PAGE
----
(As the world watches the unfolding crisis in Georgia, BosNewsLife re-publishes following story which received many hits and international attention. This article was first published January 4, 2007). In an open letter published this week in British media, dissidents complained about the allegedly pro-Kremlin tone of the BBC programs and bias towards Russian President Vladimir Putin, a former agent of the feared Soviet-era secret service, the KGB.
The activists, led by Oleg Gordievsky, a former KGB spy turned British MI6 agent, and Vladimir Bukovsky, an author who spent 12 years in Soviet prison camps, are particularly angered by the unexpected axing of a program presented by Seva Novgorodsev that had run for 19 years.
His program regularly featured guests who were enemies of the Moscow government, such as Litvinenko and the journalist Anna Politkovskaya whose murder he was investigating. The BBC reportedly received a protest letter signed by 1,000 listeners around the world.
"At a time when Britain needs a strong voice in Russia more than at any point over the past decade, the taxpayer-funded BBC Russian Service radio seems to have considerably mellowed in its tone towards the Russian government," The Daily Telegraph newspaper quoted the letter as saying. "By design or by neglect, it has become more accommodating of Russian government views, dispensing with difficult questions and denying a platform to some critics."
In addition, the BBC Russian service went off air in Moscow and St Petersburg, two major radio markets, in December around the time of the murder in London of Alexander Litvinenko, a former officer in the KGB. "Unexplained technical difficulties" with the BBC's local partners were reportedly blamed.
A BosNewsLife investigation meanwhile revealed that at least one senior Russian editor had links with the former Soviet Union regime and the KGB.
Andrei Ostalski, the editor-in-chief of the BBC Russian Service in London, admitted in an article on the network’s Russian website that he had worked for a decade for the Soviet-era news agency TASS, seen as a mouthpiece of the Kremlin and the Communist Party, during the height of the Cold War.
On the eve of the Soviet invasion of Afghanistan in 1979, an event he called "the entry of Soviet forces," Ostalski said he was asked, and agreed, to closely cooperate with the chief of the analytical department of the KGB, a man identified as Nikolai Leonov.
He said that "on Christmas night" of December 24, 1979, they were asked to "attentively monitor the international reactions to the entry of Soviet forces in Afghanistan." Ostalski, moved to the United Kingdom soon after the break up of the Soviet Union, in the early 1990s.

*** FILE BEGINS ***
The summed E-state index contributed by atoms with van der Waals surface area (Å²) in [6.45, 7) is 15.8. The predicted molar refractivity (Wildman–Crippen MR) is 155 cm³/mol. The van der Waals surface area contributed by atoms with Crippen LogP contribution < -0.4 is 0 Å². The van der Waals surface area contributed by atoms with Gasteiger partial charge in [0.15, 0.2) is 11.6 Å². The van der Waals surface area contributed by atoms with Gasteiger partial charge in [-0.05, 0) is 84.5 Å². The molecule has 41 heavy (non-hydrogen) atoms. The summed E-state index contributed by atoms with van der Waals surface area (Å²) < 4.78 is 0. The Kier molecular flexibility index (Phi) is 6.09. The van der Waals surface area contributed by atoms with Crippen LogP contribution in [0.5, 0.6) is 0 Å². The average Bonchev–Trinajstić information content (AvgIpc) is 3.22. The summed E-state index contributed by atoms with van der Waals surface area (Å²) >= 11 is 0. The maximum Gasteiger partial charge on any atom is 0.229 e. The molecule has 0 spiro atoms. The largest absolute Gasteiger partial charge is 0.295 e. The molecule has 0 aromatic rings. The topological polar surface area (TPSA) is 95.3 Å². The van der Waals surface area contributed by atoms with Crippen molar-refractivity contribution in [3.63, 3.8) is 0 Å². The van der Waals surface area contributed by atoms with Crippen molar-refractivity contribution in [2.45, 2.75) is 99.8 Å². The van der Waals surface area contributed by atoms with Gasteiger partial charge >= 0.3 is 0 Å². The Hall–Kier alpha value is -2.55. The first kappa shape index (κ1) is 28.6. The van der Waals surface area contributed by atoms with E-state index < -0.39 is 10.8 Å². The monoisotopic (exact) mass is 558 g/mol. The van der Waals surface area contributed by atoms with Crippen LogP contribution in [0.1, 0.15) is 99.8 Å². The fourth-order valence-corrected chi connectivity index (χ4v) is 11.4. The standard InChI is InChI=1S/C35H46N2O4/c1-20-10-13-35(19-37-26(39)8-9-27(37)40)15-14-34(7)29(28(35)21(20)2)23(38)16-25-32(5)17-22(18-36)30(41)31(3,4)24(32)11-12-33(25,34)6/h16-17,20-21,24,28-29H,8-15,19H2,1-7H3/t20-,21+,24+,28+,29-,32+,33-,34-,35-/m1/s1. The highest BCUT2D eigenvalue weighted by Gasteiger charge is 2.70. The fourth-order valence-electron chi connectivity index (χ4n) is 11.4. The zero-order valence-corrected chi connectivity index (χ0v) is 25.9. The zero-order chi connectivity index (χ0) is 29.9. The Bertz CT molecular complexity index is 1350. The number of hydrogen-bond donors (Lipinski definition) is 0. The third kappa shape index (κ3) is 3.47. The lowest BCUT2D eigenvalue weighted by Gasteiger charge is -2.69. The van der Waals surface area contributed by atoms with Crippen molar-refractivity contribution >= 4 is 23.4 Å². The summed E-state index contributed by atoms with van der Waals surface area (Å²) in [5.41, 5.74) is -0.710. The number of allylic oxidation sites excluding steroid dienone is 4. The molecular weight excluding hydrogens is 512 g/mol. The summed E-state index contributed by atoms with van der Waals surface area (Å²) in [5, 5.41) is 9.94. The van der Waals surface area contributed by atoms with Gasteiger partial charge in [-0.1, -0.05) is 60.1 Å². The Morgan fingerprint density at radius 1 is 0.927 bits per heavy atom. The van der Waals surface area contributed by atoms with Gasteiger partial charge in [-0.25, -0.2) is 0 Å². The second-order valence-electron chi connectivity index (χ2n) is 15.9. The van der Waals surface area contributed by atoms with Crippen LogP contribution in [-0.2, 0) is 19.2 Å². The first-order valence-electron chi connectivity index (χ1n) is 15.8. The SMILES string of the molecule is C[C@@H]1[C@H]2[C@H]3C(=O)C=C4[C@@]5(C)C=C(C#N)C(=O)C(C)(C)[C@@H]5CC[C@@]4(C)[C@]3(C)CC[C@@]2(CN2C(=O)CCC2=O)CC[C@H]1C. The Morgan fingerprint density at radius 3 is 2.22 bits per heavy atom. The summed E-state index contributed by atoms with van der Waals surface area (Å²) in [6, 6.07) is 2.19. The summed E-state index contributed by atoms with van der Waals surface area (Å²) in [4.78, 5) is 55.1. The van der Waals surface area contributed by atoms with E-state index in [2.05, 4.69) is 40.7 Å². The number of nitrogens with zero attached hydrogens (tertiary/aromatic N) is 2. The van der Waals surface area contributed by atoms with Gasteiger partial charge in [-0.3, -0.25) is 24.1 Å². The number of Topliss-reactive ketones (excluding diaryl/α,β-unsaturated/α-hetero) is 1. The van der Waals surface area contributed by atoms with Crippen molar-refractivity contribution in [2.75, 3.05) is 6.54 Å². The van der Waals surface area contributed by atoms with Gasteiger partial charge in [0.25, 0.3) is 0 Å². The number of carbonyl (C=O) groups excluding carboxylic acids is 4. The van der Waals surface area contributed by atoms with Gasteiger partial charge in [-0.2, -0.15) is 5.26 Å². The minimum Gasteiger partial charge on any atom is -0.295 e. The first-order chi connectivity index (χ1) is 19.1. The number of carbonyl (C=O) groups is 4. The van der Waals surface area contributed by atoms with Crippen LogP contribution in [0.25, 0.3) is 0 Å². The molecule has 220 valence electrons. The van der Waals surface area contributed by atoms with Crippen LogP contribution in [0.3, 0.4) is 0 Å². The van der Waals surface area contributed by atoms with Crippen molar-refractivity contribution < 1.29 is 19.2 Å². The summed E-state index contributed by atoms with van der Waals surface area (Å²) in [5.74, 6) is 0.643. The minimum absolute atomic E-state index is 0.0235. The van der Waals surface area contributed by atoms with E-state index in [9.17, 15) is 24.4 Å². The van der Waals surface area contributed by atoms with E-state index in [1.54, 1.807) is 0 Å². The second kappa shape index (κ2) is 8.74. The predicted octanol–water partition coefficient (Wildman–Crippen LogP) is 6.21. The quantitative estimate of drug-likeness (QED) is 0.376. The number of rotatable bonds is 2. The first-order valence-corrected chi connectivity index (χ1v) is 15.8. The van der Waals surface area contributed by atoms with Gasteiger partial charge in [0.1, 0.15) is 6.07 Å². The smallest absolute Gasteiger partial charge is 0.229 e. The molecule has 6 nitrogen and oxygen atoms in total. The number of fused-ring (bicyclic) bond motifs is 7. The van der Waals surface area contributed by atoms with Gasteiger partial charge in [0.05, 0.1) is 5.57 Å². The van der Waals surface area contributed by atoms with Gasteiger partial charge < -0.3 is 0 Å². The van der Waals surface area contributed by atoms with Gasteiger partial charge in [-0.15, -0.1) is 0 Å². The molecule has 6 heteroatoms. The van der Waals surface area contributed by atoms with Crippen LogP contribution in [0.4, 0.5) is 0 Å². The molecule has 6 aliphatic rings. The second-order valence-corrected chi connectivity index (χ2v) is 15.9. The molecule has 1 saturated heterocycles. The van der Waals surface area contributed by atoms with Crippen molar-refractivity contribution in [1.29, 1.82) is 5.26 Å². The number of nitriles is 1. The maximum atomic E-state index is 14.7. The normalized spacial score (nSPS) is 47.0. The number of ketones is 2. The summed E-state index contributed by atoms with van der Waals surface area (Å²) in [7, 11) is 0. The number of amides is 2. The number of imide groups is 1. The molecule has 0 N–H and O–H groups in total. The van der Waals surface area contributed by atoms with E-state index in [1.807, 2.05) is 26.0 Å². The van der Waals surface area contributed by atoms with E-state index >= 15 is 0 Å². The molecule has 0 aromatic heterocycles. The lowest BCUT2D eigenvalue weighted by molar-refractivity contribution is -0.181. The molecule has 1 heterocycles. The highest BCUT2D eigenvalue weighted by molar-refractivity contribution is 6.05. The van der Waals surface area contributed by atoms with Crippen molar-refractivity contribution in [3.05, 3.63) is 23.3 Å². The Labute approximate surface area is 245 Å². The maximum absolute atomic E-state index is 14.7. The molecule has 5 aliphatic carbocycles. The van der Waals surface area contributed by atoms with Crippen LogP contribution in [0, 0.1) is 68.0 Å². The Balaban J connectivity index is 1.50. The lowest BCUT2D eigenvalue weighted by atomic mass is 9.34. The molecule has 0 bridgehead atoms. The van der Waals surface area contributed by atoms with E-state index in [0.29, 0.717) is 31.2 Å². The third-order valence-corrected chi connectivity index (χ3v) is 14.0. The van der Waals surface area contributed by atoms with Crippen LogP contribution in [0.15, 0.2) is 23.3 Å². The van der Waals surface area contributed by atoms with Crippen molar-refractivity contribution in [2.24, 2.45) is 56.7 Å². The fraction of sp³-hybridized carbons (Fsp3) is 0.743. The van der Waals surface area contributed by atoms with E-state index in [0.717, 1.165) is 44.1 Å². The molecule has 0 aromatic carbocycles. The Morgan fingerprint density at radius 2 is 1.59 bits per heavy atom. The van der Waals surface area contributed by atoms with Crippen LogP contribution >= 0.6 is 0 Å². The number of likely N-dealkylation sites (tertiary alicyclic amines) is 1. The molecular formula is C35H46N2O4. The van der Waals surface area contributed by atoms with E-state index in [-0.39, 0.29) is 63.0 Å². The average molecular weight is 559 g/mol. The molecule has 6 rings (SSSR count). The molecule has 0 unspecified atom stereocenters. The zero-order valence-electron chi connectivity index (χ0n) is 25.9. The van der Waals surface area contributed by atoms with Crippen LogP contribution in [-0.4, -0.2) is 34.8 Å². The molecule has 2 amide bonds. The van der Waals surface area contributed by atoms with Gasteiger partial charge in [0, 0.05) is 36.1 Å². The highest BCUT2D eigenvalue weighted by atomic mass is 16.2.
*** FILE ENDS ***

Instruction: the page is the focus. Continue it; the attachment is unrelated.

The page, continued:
BosNewsLife also established that several other editors and producers received prestigious Communist-era education in Moscow, which was closed for dissidents, their children, or those who were not loyal to the regime.
While the BBC leadership has apparently tried to supervise the Russian staff, there have been serious problems with the implementation of that policy. "Our chief of the Russian service, Sarah Gibson, has a limited knowledge of the Russian language. She doesn't even speak good Russian," a source told BosNewsLife on condition of anonymity.
Gibson made clear however that she is competent to do her job and that she tries to ensure a more balanced and professional Russian service, BosNewsLife learned. "Yet we lost the best journalists, we are missing their independent and critical reporting," the source said. "Most items are now produced from the studio or with the current Russian staff."
Under Gibson, tariffs for radio reports produced by often critical, independent, freelance correspondents and stringers decreased recently by up to 30 percent, from the original $130 to about $90. For often struggling journalists, that amount is barely enough to work on the required radio packages of up to four minutes in expensive capitals such as Moscow, where they have to cover their own travel and equipment expenses, correspondents said.
The BBC has strongly denied it is silencing critical voices. "The service remains an important and strong source of impartial and independent news and current affairs renowned for asking difficult questions on behalf of its listeners. We reject any suggestion that we have made compromises in our questioning of any point of view in any debate." (The article is part of a BosNewsLife initiative covering freedom of expression issues in and related to former and current Communist nations as well as other countries under autocratic rule).